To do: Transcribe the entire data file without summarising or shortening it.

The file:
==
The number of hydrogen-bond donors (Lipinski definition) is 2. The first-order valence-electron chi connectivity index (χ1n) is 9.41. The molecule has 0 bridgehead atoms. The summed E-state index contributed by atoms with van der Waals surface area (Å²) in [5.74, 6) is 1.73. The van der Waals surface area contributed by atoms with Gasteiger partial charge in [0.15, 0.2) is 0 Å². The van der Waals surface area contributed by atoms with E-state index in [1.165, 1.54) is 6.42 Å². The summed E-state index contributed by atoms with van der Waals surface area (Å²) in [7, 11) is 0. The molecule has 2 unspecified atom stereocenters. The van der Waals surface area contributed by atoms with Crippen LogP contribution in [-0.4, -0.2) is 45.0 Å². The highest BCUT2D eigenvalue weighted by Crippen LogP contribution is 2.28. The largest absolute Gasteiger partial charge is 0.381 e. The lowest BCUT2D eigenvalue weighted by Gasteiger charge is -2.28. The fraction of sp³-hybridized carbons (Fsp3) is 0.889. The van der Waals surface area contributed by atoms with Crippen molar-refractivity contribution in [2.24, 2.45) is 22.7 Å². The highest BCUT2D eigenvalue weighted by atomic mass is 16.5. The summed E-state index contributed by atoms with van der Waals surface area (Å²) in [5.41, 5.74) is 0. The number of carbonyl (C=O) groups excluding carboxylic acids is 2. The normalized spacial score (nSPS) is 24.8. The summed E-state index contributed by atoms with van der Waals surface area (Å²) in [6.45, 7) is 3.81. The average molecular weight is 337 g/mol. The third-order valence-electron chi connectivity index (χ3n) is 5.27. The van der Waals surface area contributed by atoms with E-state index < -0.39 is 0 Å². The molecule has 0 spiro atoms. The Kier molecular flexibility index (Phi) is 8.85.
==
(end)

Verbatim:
The number of hydrogen-bond donors (Lipinski definition) is 2. The first-order valence-electron chi connectivity index (χ1n) is 9.41. The molecule has 0 bridgehead atoms. The summed E-state index contributed by atoms with van der Waals surface area (Å²) in [5.74, 6) is 1.73. The van der Waals surface area contributed by atoms with Gasteiger partial charge in [0.15, 0.2) is 0 Å². The van der Waals surface area contributed by atoms with E-state index in [1.165, 1.54) is 6.42 Å². The summed E-state index contributed by atoms with van der Waals surface area (Å²) in [7, 11) is 0. The molecule has 2 unspecified atom stereocenters. The van der Waals surface area contributed by atoms with Crippen LogP contribution in [-0.4, -0.2) is 45.0 Å². The highest BCUT2D eigenvalue weighted by Crippen LogP contribution is 2.28. The largest absolute Gasteiger partial charge is 0.381 e. The lowest BCUT2D eigenvalue weighted by Gasteiger charge is -2.28. The fraction of sp³-hybridized carbons (Fsp3) is 0.889. The van der Waals surface area contributed by atoms with Crippen molar-refractivity contribution in [2.24, 2.45) is 22.7 Å². The highest BCUT2D eigenvalue weighted by atomic mass is 16.5. The summed E-state index contributed by atoms with van der Waals surface area (Å²) in [5.41, 5.74) is 0. The number of carbonyl (C=O) groups excluding carboxylic acids is 2. The normalized spacial score (nSPS) is 24.8. The summed E-state index contributed by atoms with van der Waals surface area (Å²) in [6.45, 7) is 3.81. The average molecular weight is 337 g/mol. The third-order valence-electron chi connectivity index (χ3n) is 5.27. The van der Waals surface area contributed by atoms with E-state index < -0.39 is 0 Å². The molecule has 0 spiro atoms. The Kier molecular flexibility index (Phi) is 8.85.